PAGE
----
Hey!

The RC network at the front blocks 60Hz and keeps 1 MHz. Even if the values were off a factor of 10 times it should work fine. The filter as drawn cutsoff signals below a few KHz, but 10Khz or 100Khz is also fine. The r and c for the timebase sets the light flash at about a second. Depending on which version of 74h123 you buy the equation for the duration is different so you may want to try different combinations until you’re happy with it.

RJR posted:

Adrian, going to Digikey, I see many variations of the CD74HC123.  Why the differences and which is best?  Note Adrian asked a question about resistors & caps.

Hi again... I went with exactly this chip. There's no design reason, it was just in stock the week I needed it. All the people who make 74xx chips (TI, ADI, ON, ...) have different underlying fabrication processes for the CMOS technology so you get different timing numbers depending on which brand you buy. Again on the resistors and caps 5% should be more than enough. Everything is order of magnitude-ish insensitive so if you buy 1K,5K,10K,100K resistors and 0.01uF, 0.1uF, and 1uF caps, you will definitely have a few combinations that work. The only one that's critical is the one for the LED so you don't blow it with too much current.Note the LED doesn't have to be blue.... I just think they look fancy.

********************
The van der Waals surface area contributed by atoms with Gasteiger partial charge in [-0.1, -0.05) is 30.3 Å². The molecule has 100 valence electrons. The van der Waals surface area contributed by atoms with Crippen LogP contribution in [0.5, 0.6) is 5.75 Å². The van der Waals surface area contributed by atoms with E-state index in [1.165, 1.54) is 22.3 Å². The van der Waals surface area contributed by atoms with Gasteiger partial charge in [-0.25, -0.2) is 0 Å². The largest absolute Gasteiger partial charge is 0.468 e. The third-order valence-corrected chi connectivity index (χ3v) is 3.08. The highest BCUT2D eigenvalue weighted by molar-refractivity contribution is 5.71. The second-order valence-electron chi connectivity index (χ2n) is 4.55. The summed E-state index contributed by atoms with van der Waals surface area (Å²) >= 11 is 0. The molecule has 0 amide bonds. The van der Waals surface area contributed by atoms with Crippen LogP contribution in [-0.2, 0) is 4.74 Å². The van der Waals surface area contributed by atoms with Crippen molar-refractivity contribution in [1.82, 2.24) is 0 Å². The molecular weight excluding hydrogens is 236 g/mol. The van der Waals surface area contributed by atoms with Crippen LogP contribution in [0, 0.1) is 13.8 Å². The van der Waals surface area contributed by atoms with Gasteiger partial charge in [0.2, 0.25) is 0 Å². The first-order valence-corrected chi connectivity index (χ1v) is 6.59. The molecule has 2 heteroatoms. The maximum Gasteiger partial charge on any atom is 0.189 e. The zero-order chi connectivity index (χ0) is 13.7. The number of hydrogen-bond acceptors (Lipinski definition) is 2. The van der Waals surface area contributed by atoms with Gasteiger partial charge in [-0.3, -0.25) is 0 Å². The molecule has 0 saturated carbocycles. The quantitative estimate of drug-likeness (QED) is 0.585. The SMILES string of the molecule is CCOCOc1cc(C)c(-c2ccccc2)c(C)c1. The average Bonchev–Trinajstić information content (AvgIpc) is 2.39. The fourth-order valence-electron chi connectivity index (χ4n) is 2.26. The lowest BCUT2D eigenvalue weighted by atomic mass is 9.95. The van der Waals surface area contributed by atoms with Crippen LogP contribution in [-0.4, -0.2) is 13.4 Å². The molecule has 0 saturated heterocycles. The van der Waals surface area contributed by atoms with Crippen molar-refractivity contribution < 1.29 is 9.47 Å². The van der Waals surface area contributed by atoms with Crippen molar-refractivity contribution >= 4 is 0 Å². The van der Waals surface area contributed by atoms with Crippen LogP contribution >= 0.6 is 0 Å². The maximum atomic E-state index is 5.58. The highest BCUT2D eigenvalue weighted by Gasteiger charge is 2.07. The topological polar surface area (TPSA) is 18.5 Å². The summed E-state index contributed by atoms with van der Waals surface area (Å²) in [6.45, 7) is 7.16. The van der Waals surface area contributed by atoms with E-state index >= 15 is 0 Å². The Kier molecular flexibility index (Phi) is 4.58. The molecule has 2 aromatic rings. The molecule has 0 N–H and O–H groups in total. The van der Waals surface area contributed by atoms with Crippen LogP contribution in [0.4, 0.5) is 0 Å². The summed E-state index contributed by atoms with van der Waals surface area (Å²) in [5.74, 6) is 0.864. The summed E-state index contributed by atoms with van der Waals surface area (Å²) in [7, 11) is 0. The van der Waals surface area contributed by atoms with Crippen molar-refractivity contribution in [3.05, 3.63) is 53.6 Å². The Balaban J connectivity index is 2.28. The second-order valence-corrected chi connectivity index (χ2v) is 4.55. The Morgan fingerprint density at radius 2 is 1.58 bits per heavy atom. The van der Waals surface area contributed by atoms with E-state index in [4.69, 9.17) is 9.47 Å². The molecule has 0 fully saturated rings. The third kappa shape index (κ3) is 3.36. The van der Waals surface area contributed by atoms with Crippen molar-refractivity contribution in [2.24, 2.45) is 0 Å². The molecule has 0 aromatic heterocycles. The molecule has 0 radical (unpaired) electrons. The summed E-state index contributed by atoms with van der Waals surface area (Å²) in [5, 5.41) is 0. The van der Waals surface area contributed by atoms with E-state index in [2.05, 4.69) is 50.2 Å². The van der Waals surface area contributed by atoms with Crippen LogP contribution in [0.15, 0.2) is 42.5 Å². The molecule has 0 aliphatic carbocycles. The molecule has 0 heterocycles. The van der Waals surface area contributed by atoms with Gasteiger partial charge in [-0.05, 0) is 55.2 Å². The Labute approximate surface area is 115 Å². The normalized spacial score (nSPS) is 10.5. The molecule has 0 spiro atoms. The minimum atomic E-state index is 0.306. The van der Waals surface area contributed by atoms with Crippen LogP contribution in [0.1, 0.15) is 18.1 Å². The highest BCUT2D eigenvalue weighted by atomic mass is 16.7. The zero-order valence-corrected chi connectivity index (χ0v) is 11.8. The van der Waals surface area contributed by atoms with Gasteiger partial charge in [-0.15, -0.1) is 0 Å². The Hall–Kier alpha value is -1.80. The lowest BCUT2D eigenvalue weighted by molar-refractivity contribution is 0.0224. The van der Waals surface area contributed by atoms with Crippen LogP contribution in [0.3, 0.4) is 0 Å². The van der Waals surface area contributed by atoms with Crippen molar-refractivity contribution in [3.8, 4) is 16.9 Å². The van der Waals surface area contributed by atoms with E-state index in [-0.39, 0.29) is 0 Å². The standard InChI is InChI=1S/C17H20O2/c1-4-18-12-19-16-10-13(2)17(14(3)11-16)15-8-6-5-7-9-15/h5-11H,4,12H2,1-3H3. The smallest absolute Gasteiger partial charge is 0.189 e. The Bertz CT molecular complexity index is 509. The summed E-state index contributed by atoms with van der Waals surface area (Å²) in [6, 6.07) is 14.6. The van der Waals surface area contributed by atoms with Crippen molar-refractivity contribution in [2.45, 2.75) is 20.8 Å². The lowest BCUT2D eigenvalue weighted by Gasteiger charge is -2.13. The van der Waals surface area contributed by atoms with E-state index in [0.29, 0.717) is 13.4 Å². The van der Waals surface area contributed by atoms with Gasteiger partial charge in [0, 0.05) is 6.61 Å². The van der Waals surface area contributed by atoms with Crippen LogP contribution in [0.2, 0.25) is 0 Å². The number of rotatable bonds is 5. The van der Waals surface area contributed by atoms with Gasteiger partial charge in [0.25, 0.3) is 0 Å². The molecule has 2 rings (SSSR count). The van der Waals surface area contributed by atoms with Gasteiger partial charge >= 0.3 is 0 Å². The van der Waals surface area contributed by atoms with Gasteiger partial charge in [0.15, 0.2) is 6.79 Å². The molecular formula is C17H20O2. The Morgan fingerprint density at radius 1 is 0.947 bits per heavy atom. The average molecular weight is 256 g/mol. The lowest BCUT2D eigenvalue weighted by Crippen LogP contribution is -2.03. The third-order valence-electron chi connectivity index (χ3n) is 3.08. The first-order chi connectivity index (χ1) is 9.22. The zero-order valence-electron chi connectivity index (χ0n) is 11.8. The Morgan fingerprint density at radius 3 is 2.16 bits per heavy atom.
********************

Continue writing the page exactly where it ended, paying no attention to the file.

just to be clear here, you're just testing for +12volts out?

Most users will know if the TIU doesn't put out voltage. Is there a condition you're looking at that puts out partial voltages?

A meter or MTH PS2 or 3 engine could tell the user what the track voltage is.... right? or even a light bulb?

" on Sour mash and cheap wine " ??

Why go back to DCC when I have DCS!

Engineer-Joe posted:

just to be clear here, you're just testing for +12volts out?

Most users will know if the TIU doesn't put out voltage. Is there a condition you're looking at that puts out partial voltages?